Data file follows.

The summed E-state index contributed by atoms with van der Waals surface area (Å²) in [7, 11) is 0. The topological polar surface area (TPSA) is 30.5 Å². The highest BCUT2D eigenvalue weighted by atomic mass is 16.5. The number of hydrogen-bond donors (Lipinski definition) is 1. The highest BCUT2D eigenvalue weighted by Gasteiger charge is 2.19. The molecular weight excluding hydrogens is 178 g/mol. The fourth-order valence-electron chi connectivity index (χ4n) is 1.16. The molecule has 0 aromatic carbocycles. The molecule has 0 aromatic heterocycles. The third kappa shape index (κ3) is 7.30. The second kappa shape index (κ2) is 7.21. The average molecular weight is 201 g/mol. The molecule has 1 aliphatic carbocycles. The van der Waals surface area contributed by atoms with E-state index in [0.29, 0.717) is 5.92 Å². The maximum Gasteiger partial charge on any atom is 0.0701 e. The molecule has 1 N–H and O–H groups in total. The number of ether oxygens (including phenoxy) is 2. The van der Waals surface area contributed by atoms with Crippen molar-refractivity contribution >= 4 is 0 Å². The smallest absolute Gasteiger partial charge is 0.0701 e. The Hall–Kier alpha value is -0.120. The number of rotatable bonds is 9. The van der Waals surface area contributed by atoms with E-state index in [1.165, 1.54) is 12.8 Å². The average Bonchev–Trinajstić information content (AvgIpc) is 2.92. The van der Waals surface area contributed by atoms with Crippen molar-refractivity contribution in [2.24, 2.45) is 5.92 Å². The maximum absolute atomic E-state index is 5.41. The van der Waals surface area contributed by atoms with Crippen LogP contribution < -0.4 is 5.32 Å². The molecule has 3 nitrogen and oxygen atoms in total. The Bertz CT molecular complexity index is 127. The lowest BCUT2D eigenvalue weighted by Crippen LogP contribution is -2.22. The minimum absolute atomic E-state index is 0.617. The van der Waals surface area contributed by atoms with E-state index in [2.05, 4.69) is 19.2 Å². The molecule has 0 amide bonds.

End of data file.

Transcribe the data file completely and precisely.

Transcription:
The summed E-state index contributed by atoms with van der Waals surface area (Å²) in [7, 11) is 0. The topological polar surface area (TPSA) is 30.5 Å². The highest BCUT2D eigenvalue weighted by atomic mass is 16.5. The number of hydrogen-bond donors (Lipinski definition) is 1. The highest BCUT2D eigenvalue weighted by Gasteiger charge is 2.19. The molecular weight excluding hydrogens is 178 g/mol. The fourth-order valence-electron chi connectivity index (χ4n) is 1.16. The molecule has 0 aromatic carbocycles. The molecule has 0 aromatic heterocycles. The third kappa shape index (κ3) is 7.30. The second kappa shape index (κ2) is 7.21. The average molecular weight is 201 g/mol. The molecule has 1 aliphatic carbocycles. The van der Waals surface area contributed by atoms with E-state index in [0.29, 0.717) is 5.92 Å². The maximum Gasteiger partial charge on any atom is 0.0701 e. The molecule has 1 N–H and O–H groups in total. The number of ether oxygens (including phenoxy) is 2. The van der Waals surface area contributed by atoms with Crippen molar-refractivity contribution >= 4 is 0 Å². The smallest absolute Gasteiger partial charge is 0.0701 e. The Hall–Kier alpha value is -0.120. The number of rotatable bonds is 9. The van der Waals surface area contributed by atoms with E-state index in [1.165, 1.54) is 12.8 Å². The average Bonchev–Trinajstić information content (AvgIpc) is 2.92. The van der Waals surface area contributed by atoms with Crippen molar-refractivity contribution in [2.24, 2.45) is 5.92 Å². The maximum absolute atomic E-state index is 5.41. The van der Waals surface area contributed by atoms with Crippen LogP contribution < -0.4 is 5.32 Å². The molecule has 3 nitrogen and oxygen atoms in total. The Bertz CT molecular complexity index is 127. The lowest BCUT2D eigenvalue weighted by Crippen LogP contribution is -2.22. The minimum absolute atomic E-state index is 0.617. The van der Waals surface area contributed by atoms with E-state index in [2.05, 4.69) is 19.2 Å². The molecule has 0 amide bonds.